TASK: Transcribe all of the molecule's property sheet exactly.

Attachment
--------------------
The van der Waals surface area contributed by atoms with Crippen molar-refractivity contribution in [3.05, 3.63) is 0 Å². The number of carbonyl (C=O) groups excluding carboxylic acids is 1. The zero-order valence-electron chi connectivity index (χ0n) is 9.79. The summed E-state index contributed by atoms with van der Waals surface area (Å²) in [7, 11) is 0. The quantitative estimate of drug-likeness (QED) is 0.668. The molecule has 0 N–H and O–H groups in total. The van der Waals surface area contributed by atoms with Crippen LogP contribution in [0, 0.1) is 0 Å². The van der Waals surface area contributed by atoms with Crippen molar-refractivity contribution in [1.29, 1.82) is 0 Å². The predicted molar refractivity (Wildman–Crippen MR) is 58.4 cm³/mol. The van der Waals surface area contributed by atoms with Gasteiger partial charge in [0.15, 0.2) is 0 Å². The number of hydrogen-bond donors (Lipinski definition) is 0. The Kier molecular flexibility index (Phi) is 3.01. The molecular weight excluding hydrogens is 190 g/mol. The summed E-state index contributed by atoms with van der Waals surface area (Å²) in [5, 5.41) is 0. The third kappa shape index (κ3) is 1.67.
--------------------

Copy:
The van der Waals surface area contributed by atoms with Crippen molar-refractivity contribution in [3.05, 3.63) is 0 Å². The number of carbonyl (C=O) groups excluding carboxylic acids is 1. The zero-order valence-electron chi connectivity index (χ0n) is 9.79. The summed E-state index contributed by atoms with van der Waals surface area (Å²) in [7, 11) is 0. The quantitative estimate of drug-likeness (QED) is 0.668. The molecule has 0 N–H and O–H groups in total. The van der Waals surface area contributed by atoms with Crippen LogP contribution in [0, 0.1) is 0 Å². The van der Waals surface area contributed by atoms with Crippen molar-refractivity contribution in [1.29, 1.82) is 0 Å². The predicted molar refractivity (Wildman–Crippen MR) is 58.4 cm³/mol. The van der Waals surface area contributed by atoms with Gasteiger partial charge in [0.15, 0.2) is 0 Å². The number of hydrogen-bond donors (Lipinski definition) is 0. The Kier molecular flexibility index (Phi) is 3.01. The molecular weight excluding hydrogens is 190 g/mol. The summed E-state index contributed by atoms with van der Waals surface area (Å²) in [5, 5.41) is 0. The third kappa shape index (κ3) is 1.67.